Mr Williams: I think I can promise you, Sir Richard, that this report will be one you remember. It will certainly be one you remember far better than you seem to remember the basic facts the Committee have a right to expect. Mr Steinberg.

Mr Steinberg

  132. I must say it is probably one of the most strange and confusing meetings that I have attended over the last two years. It is a contradictory report as well. I am not surprised you have been on the defensive most of the time. I actually commented I thought perhaps you had got out of bed the wrong side this morning.
  (Sir Richard Mottram) I do not think so. Perhaps I was not trying to be my usual jolly self.

  133. That is probably it. It is a shame.
  (Sir Richard Mottram) I am told it irritates the Committee so I have restrained myself.

  134. It certainly does not irritate the Committee.
  (Sir Richard Mottram) Shall I cheer up then?

  135. Yes, I think you should.
  (Sir Richard Mottram) Okay. Can I just make a very quick point. If I am looking a bit glum it is because I do not like to get the wrong side of the Committee. The argument that we are having is really a very small argument about one small part of this report, that is the point I am trying to make.

  136. In paragraphs 1.17 and 1.18 we were informed that with the original deal the Department in fact felt there was no reason to monitor the scheme so closely. In paragraphs 1.41 and 1.42 it appears you are doing so. You told us, or I may have picked it up wrongly—I may have done—you seemed to infer that you did not want to rock the boat and that was why you did not request the financial information. That seems very strange, you did not want to rock the boat.
  (Sir Richard Mottram) No. What paragraphs 1.17 to 1.20 bring out quite clearly is that if we had sought to monitor the project in a certain way involving written reports which were required to go to the banks then that could have led the project to have been called in to question by the banks. What I am saying to you quite openly is I accept the Department chose a way of monitoring the project which did not lead to that result. When we restructured the project in 1998 we introduced different monitoring arrangements.

  137. Do you think if you had monitored more effectively then it would not have been such a failure?
  (Sir Richard Mottram) No, because the two reasons why it ran into difficulty were that the passenger and revenue forecasts were over-estimated, so I think there was a question there did we think sufficiently about those, and secondly there was the Channel Tunnel fire which we could not have foreseen.

  138. Again you gave an excuse or a reason, perhaps not so much an excuse, that we have heard so many times before on this Committee that the targets were optimistic, that in fact the research had not been done properly in the first place. We have heard this in so many PFI deals, private partnerships, over the last year that it is just now a matter of course.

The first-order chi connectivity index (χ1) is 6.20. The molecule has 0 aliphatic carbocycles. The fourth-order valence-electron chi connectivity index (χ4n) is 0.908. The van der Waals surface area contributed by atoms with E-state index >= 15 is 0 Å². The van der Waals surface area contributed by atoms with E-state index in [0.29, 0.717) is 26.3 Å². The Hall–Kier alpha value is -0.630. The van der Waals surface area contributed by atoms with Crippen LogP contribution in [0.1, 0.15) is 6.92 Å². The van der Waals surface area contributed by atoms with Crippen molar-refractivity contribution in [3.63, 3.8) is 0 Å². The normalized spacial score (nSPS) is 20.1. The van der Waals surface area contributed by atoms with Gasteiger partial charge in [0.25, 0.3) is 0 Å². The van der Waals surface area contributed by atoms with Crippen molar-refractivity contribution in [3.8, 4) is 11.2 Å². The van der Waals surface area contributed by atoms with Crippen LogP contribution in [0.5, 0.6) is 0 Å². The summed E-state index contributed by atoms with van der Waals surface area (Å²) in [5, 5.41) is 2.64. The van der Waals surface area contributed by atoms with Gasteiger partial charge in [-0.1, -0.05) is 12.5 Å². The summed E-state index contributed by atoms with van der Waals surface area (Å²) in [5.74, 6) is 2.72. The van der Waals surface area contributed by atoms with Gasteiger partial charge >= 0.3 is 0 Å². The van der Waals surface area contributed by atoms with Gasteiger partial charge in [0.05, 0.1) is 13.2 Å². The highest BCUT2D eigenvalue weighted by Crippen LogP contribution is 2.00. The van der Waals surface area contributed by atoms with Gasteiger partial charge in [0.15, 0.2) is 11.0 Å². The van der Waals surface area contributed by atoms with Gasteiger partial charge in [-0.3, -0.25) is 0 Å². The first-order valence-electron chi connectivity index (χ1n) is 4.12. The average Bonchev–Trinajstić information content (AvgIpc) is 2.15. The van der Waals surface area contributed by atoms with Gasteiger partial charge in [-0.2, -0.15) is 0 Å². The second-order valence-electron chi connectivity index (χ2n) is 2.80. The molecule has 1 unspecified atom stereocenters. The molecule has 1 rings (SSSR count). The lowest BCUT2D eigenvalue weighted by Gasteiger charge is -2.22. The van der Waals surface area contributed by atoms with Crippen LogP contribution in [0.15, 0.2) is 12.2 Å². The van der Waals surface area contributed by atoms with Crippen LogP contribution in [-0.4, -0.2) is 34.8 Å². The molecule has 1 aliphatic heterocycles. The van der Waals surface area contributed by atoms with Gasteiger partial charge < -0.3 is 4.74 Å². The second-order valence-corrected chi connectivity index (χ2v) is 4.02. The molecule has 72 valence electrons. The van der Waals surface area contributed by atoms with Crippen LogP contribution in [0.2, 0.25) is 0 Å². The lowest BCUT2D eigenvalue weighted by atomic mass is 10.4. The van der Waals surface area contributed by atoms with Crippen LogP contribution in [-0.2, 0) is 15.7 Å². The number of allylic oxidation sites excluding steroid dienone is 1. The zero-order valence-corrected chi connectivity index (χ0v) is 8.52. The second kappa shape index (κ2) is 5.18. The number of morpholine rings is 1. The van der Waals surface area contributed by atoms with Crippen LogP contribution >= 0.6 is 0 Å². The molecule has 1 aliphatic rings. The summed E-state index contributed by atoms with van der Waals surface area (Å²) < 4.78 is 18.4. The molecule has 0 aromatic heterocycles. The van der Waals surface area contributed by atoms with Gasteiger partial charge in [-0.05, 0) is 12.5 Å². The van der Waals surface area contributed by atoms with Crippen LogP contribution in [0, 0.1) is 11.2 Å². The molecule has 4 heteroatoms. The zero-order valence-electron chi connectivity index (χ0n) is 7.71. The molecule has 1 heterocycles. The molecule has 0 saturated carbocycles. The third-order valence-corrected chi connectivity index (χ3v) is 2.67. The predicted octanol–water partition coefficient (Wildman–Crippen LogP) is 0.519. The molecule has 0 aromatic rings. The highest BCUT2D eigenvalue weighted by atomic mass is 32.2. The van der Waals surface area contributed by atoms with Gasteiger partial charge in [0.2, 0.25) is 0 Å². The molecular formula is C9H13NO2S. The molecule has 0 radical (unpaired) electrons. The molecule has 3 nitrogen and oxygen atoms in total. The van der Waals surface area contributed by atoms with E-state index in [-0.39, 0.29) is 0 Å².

(Sir Richard Mottram) Well, with the benefit of hindsight—

  139. I have got that written down, you will come back and say "With the benefit of hindsight".
  (Sir Richard Mottram) Oh dear, I am even going to be predictable now. Glum and predictable, it is a pretty sad thing. I will withdraw "with the benefit of hindsight". What the report quite clearly brings out are two sets of things. LCR made a set of assumptions which were not very different from the assumptions that British Rail had been making about the growth in this service. The Department was therefore inclined to believe that these assumptions were in line with its own assumptions, right. Then, with the help of our advisers, we did some sensitivity analysis on these assumptions and the sensitivity analysis looked at two sets of things. It looked at the construction risk and was that being properly assessed, was it going to overshoot, and it looked at the revenue risk so was it over-optimistic. The sensitivity analysis in relation to the revenue risk was I think, subject to correction, a case of 15 per cent so we looked at the case which was 15 per cent worse. We can all quite see that this was wrong, that the sensitivity analysis should have been much harsher about the likely prospects for this project. Why was it not? There was not a lot of experience to go on as we discussed at the beginning with Mr Williams. Should we have been more ruthless? Well, quite clearly now the answer is we should have been.


3   Note: See Evidence, Appendix 2, page 30 (PAC 00-01/164). Back

previous page contents next page

House of Commons home page Parliament home page House of Lords home page search page enquiries index

© Parliamentary copyright 2001
Prepared 30 July 2001